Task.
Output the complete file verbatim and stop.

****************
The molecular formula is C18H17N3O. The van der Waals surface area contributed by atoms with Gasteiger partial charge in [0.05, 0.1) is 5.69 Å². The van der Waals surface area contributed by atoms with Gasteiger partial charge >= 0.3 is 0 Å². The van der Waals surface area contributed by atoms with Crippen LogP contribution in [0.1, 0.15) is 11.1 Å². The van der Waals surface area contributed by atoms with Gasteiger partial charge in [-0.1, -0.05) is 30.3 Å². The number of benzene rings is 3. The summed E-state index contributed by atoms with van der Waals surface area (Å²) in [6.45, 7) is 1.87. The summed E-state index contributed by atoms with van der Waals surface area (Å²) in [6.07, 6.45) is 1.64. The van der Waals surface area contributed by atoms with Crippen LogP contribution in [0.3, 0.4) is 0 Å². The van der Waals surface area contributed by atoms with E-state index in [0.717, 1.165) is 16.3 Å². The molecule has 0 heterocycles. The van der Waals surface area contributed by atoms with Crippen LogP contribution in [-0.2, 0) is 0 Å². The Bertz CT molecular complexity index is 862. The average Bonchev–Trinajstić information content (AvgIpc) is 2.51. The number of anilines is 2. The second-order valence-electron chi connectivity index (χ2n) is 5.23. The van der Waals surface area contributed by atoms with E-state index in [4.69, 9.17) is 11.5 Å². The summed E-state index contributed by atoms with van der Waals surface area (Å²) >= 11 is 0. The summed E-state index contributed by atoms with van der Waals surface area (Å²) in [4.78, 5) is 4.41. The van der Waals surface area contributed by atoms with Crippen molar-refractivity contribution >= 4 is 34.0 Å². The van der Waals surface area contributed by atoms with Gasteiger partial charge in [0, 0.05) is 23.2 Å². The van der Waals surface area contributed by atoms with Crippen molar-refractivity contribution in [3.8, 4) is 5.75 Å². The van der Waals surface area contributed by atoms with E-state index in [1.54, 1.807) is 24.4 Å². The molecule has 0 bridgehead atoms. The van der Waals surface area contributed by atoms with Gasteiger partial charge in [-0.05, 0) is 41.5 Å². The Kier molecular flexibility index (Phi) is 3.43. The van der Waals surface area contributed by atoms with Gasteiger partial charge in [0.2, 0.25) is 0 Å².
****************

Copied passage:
The molecular formula is C18H17N3O. The van der Waals surface area contributed by atoms with Gasteiger partial charge in [0.05, 0.1) is 5.69 Å². The van der Waals surface area contributed by atoms with Gasteiger partial charge >= 0.3 is 0 Å². The van der Waals surface area contributed by atoms with Crippen LogP contribution in [0.1, 0.15) is 11.1 Å². The van der Waals surface area contributed by atoms with Gasteiger partial charge in [-0.1, -0.05) is 30.3 Å². The number of benzene rings is 3. The summed E-state index contributed by atoms with van der Waals surface area (Å²) in [6.45, 7) is 1.87. The summed E-state index contributed by atoms with van der Waals surface area (Å²) in [6.07, 6.45) is 1.64. The van der Waals surface area contributed by atoms with Crippen LogP contribution in [0.3, 0.4) is 0 Å². The van der Waals surface area contributed by atoms with E-state index in [0.717, 1.165) is 16.3 Å². The molecule has 0 heterocycles. The van der Waals surface area contributed by atoms with Crippen LogP contribution in [-0.2, 0) is 0 Å². The Bertz CT molecular complexity index is 862. The average Bonchev–Trinajstić information content (AvgIpc) is 2.51. The number of anilines is 2. The second-order valence-electron chi connectivity index (χ2n) is 5.23. The van der Waals surface area contributed by atoms with E-state index in [4.69, 9.17) is 11.5 Å². The summed E-state index contributed by atoms with van der Waals surface area (Å²) >= 11 is 0. The summed E-state index contributed by atoms with van der Waals surface area (Å²) in [4.78, 5) is 4.41. The van der Waals surface area contributed by atoms with Crippen molar-refractivity contribution >= 4 is 34.0 Å². The van der Waals surface area contributed by atoms with Gasteiger partial charge in [0, 0.05) is 23.2 Å². The van der Waals surface area contributed by atoms with Crippen molar-refractivity contribution in [3.8, 4) is 5.75 Å². The van der Waals surface area contributed by atoms with E-state index in [1.54, 1.807) is 24.4 Å². The molecule has 0 bridgehead atoms. The van der Waals surface area contributed by atoms with Gasteiger partial charge in [-0.05, 0) is 41.5 Å². The Kier molecular flexibility index (Phi) is 3.43. The van der Waals surface area contributed by atoms with Gasteiger partial charge in [0.2, 0.25) is 0 Å².